Britain‘s G8 presidency a chance to reframe the poverty debate
It’s always encouraging to see our leaders pushing the right line for a change. Outlining his agenda for the G8 at the World Economic Forum in Davos recently, the British Prime Minister David Cameron has indicated a new agenda for tackling poverty, underscored by a drive for greater transparency and accountability in the global economy. If these commitments are acted upon, we could see lasting improvements to the lives of the world’s poorest people.
Central to the prime minister’s plan is tackling illicit financial flows, the hidden company ownership that makes these flows possible, land grabs, and the secrecy by which big oil, gas and mining corporations are doing business. He believes in order to tackle poverty, we have to start looking at the causes rather than the symptoms.
In this instance, the prime minister is spot on.
While there is, rightly, clamour about giving enough aid to end global hunger and poverty, the US$131 billion bestowed to the developing world in 2010 was eclipsed about 6 times over by the US$859 billion in illicit money stolen from developing countries in the same period. 
Aid does play important role, but Mr. Cameron asserts that unleashing the power of natural resources in the developing world could potentially dwarf anything aid could achieve. He has a point - in 2010, mineral & fuel exports from the Asia, Africa, and South & Central America was roughly 15 times the amount of aid given to those regions.
But mineral wealth has not automatically translated into development for some of the world’s poorest. A country may possess vast natural resources, but without transparency on how companies and governments spend their money, citizens are regularly robbed of the benefits of their countries mineral wealth through poorly negotiated or corrupt backroom deals.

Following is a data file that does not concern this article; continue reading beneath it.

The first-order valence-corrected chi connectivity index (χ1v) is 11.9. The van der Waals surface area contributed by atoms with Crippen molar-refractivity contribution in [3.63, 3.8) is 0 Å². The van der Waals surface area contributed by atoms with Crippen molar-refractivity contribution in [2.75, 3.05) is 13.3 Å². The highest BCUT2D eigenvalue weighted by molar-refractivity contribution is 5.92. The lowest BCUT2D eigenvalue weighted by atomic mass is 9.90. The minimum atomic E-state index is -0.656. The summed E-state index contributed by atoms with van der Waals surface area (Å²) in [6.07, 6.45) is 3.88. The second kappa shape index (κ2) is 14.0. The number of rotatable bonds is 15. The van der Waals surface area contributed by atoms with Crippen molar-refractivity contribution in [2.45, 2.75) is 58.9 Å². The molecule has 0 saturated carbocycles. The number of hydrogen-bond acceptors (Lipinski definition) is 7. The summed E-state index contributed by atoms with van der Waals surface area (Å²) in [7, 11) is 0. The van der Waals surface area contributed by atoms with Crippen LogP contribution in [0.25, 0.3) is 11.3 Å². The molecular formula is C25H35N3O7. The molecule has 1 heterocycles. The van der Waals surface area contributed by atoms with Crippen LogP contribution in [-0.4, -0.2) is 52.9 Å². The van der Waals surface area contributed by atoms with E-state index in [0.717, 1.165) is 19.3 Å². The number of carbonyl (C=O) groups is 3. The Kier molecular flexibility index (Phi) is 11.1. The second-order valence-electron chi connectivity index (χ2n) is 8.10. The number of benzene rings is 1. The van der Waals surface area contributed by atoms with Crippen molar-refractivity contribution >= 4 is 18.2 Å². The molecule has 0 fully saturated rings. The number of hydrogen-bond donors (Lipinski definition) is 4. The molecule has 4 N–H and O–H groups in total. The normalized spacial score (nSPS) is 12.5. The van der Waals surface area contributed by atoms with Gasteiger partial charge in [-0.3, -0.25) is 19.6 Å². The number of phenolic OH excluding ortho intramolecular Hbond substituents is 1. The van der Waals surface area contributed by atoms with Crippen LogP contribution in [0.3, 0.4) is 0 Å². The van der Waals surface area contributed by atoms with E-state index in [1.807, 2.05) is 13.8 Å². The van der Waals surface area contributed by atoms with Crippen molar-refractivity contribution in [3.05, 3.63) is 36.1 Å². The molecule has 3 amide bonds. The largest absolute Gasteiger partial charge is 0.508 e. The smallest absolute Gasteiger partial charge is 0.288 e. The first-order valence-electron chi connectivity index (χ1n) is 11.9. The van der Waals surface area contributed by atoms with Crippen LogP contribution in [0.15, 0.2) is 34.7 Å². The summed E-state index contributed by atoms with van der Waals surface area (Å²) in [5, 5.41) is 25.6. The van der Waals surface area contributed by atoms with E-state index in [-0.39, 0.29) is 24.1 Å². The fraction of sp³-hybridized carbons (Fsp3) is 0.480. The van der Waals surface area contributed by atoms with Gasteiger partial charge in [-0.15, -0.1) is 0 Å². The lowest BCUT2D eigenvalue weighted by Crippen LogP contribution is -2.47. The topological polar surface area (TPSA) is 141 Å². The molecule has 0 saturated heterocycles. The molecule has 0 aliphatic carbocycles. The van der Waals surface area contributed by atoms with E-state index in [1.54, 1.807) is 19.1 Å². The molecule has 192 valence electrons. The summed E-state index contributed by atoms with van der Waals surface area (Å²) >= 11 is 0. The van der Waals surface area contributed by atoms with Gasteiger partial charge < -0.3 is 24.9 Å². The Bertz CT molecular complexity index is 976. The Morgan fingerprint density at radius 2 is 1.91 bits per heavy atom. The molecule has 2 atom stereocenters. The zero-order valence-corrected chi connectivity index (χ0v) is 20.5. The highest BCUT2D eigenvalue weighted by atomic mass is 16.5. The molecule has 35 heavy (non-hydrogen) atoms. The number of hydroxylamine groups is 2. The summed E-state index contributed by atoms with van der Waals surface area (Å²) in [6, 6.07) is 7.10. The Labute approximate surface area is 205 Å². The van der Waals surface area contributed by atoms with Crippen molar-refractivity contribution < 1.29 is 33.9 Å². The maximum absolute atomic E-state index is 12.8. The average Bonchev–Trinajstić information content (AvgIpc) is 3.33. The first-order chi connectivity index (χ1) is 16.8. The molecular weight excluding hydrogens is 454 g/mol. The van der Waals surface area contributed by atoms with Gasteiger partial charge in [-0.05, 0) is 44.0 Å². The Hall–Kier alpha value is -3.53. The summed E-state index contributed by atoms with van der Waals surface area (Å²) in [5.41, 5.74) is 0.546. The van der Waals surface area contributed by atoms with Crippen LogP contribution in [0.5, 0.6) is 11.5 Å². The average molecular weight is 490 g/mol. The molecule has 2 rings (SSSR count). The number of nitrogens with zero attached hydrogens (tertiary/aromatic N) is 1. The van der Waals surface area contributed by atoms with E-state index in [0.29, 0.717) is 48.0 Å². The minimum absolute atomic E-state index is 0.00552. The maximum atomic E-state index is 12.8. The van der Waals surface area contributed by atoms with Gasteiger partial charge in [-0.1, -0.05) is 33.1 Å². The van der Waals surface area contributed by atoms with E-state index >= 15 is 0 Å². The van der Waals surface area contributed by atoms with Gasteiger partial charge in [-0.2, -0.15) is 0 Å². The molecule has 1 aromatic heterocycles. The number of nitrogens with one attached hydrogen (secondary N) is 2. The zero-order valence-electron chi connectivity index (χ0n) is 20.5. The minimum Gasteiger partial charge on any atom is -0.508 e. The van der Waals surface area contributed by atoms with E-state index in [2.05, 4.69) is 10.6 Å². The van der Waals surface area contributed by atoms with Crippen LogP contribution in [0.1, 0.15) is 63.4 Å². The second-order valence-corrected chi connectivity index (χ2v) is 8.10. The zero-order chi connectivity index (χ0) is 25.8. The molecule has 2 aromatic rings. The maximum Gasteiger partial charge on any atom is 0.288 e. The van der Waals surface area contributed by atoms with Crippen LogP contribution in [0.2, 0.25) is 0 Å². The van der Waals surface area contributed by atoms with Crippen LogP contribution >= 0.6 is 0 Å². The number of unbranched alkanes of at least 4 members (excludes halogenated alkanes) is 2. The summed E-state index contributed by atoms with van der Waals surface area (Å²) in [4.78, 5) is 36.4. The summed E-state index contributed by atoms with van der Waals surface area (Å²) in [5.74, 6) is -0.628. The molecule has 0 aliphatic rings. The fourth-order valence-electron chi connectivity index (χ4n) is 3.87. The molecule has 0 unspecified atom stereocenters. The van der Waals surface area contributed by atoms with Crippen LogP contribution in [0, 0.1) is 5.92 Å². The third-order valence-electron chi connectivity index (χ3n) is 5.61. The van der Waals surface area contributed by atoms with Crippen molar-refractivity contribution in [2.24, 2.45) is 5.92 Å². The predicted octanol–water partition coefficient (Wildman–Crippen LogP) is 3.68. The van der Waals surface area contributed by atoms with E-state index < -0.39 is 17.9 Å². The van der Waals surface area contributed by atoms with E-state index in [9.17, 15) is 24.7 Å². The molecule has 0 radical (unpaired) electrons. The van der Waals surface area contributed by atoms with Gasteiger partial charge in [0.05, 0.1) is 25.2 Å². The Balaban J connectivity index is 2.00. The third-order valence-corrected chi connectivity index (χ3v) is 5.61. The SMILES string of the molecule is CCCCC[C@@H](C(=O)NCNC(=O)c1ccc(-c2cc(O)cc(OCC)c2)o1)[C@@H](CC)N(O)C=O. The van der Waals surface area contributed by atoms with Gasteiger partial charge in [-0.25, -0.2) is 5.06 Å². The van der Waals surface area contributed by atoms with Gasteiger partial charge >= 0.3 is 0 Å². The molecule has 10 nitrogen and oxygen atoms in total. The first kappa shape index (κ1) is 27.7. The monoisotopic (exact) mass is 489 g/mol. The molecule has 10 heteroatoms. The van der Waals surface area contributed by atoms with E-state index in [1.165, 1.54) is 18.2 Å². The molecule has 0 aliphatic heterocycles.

One of the issues the prime minister is taking on for the first time is that of the secrecy around who actually owns a company. Hidden company ownership facilitates state looting. Corrupt elites are able to launder their ill-gotten gains through these anonymous companies into western banks without ever having to disclose their identities. Citizens of poor countries never see their own country’s wealth and are left dependent on aid.
Land in developing countries is being bought up by companies at an alarming rate, pushing many of the world’s poorest communities away from natural resources they depend on. These deals happen in secret so communities rarely know who is responsible, let alone how to hold the perpetrators to account.
Transparency will help citizens to hold the rich and powerful to account, stem the haemorrhage of money through corruption, and make sure developing nations are better able to benefit from their vast natural resource wealth.
The prime minister must now use the G8 to turn this rhetoric into a reality.
Oil, gas & mining companies must be transparent about licensing, and disclose the payments they make; citizens have a right to know how their nation’s wealth is being transacted. Communities should have the right to refuse deals which hand their land over to anonymous corporations. Information on who ultimately owns a company should be collected and made publically available, so that we can see and stop the illicit flow of money out of the developing world.
The challenge of fighting corruption sits just as much with the developed world – none of this would be possible without the banks that take illicit money, the ‘shadowy corporations’ that flout the rules, and the structures that support them. Mr Cameron has acknowledged this. We want to see him remain true to his words, and use Britain’s G8 presidency to drive a new debate on ending poverty.
 US$859 billion illicit flows in 2010 according to GFI - US$131 billion in aid to developing countries in 2010 according to OECD
 International Trade Statistics 2011, World Trade Organization, Merchandise trade by product,Table II.2 World merchandise exports by major product group and region 2010